55. Schulte PA, Wagner GR, Ostry A, et al. 2007. Work, Obesity, and Occupational Safety and Health. American Journal of Public Health.97(3):428-436.

56. CSIRO. Home monitoring of chronic diseases.

57. Landro L. 2017. How Apps Can Help Manage Chronic Diseases.

58. 2Morrow. 2015. SmartQuit.

59. Kvedar JC, Fogel AL, Elenko E, Zohar D. 2016. Digital medicine’s march on chronic disease. Nat Biotech.34(3):239-246.

60. Wooden M, Fok Y-K. 2013. Working at home: Whatever happened tothe revolution? In: Families, Incomes and Jobs, Volume 8: A Statistical Report on Waves 1 to 10 of the Household, Income and Labour Dynamics in Australia Survey. Melbourne: Melbourne Institute of Applied Economic and Social Research.

61. ABS. 2016. Household Use of Information Technology, Australia, 2014-15. In. Canberra: Australian Bureau of Statistics.

62. Shieh A, Searle G. 2013. Telework and Spatial Trends in Australian Cities: A Critical Review. University of Queensland.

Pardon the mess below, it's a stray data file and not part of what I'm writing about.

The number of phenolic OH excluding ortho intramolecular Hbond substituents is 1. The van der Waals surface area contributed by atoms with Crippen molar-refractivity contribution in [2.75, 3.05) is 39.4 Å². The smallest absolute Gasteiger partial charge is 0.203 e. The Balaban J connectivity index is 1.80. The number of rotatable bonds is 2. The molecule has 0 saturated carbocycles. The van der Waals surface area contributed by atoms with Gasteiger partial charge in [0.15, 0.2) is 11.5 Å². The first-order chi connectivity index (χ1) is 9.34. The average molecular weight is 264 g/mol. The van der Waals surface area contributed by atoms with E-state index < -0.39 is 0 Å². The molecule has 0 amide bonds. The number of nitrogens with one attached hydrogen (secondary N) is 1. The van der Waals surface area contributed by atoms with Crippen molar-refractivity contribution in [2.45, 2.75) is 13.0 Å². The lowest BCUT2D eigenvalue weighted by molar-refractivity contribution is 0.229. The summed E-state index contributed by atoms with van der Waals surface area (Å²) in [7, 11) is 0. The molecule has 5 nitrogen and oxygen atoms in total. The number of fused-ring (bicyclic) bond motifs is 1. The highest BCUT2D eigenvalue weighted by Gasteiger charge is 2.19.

63. Wilson J. A slip, a fall, and the employer pays for it all: risks of home and on-call work. Canberra Times. 2015.

64. Australian Telework Advisory Committee. 2006. Telework for Australian Employees and Businesses: Maximising the economic and social benefits of flexible working practices. Australian Government.

65. Work Safe Queensland. Health and safety for telecommuters. 2017.

66. Howarth B. Doing the Telecommute. HR Monthly. 2012.

67. Sardeshmukh SR, Sharma D, Golden TD. 2012. Impact of telework on exhaustion and job engagement: A job demands and job resources model. New Technology, Work and Employment.27(3):193-207.

68. Mann S, Holdsworth L. 2003. The psychological impact of teleworking: stress, emotions and health. New Technology, Work and Employment.18(3):196-211.

69. Skinner N, Hutchinson C, Pocock B. 2012. The Big Squeeze: Work, Home and Care in 2012. Adelaide: University of South Australia Centre for Work and Life.

70. Sullivan C, Lewis S. 2001. Home-based Telework, Gender, and the Synchronization of Work and Family: Perspectives of Teleworkers and their Co-residents. Gender, Work & Organization.8(2):123-145.